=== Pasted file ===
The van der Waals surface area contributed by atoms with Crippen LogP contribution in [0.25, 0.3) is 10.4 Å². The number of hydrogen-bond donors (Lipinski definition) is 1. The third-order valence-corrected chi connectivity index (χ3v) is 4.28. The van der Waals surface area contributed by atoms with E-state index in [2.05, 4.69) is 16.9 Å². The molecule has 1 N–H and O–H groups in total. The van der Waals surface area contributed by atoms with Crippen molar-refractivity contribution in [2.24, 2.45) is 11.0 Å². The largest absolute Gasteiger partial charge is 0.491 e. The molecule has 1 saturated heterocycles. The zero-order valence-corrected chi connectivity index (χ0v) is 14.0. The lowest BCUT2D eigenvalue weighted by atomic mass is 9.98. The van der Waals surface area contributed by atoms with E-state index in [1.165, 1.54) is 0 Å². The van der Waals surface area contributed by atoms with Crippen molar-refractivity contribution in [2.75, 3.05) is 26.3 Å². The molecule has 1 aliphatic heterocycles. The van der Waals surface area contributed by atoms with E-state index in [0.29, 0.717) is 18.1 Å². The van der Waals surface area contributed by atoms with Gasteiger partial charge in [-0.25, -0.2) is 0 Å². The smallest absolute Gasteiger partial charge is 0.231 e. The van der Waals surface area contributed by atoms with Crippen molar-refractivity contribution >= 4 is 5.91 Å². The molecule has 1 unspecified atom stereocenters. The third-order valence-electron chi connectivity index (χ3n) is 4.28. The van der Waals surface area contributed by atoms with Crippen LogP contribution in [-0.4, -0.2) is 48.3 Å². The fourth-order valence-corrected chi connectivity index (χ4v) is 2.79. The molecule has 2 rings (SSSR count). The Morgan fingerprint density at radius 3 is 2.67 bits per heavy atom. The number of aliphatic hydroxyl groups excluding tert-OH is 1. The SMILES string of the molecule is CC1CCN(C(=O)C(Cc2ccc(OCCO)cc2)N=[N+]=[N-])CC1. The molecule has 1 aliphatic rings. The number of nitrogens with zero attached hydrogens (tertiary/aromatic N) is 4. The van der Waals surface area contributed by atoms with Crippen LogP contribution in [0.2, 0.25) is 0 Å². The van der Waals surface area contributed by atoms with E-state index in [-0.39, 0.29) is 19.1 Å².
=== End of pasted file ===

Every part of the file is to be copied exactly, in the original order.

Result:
The van der Waals surface area contributed by atoms with Crippen LogP contribution in [0.25, 0.3) is 10.4 Å². The number of hydrogen-bond donors (Lipinski definition) is 1. The third-order valence-corrected chi connectivity index (χ3v) is 4.28. The van der Waals surface area contributed by atoms with E-state index in [2.05, 4.69) is 16.9 Å². The molecule has 1 N–H and O–H groups in total. The van der Waals surface area contributed by atoms with Crippen molar-refractivity contribution in [2.24, 2.45) is 11.0 Å². The largest absolute Gasteiger partial charge is 0.491 e. The molecule has 1 saturated heterocycles. The zero-order valence-corrected chi connectivity index (χ0v) is 14.0. The lowest BCUT2D eigenvalue weighted by atomic mass is 9.98. The van der Waals surface area contributed by atoms with E-state index in [1.165, 1.54) is 0 Å². The van der Waals surface area contributed by atoms with Crippen molar-refractivity contribution in [2.75, 3.05) is 26.3 Å². The molecule has 1 aliphatic heterocycles. The van der Waals surface area contributed by atoms with E-state index in [0.29, 0.717) is 18.1 Å². The van der Waals surface area contributed by atoms with Gasteiger partial charge in [-0.25, -0.2) is 0 Å². The smallest absolute Gasteiger partial charge is 0.231 e. The van der Waals surface area contributed by atoms with Crippen molar-refractivity contribution >= 4 is 5.91 Å². The molecule has 1 unspecified atom stereocenters. The third-order valence-electron chi connectivity index (χ3n) is 4.28. The van der Waals surface area contributed by atoms with Crippen LogP contribution in [-0.4, -0.2) is 48.3 Å². The fourth-order valence-corrected chi connectivity index (χ4v) is 2.79. The molecule has 2 rings (SSSR count). The Morgan fingerprint density at radius 3 is 2.67 bits per heavy atom. The number of aliphatic hydroxyl groups excluding tert-OH is 1. The SMILES string of the molecule is CC1CCN(C(=O)C(Cc2ccc(OCCO)cc2)N=[N+]=[N-])CC1. The molecule has 1 aliphatic rings. The number of nitrogens with zero attached hydrogens (tertiary/aromatic N) is 4. The van der Waals surface area contributed by atoms with Crippen LogP contribution in [0.2, 0.25) is 0 Å². The van der Waals surface area contributed by atoms with E-state index in [-0.39, 0.29) is 19.1 Å².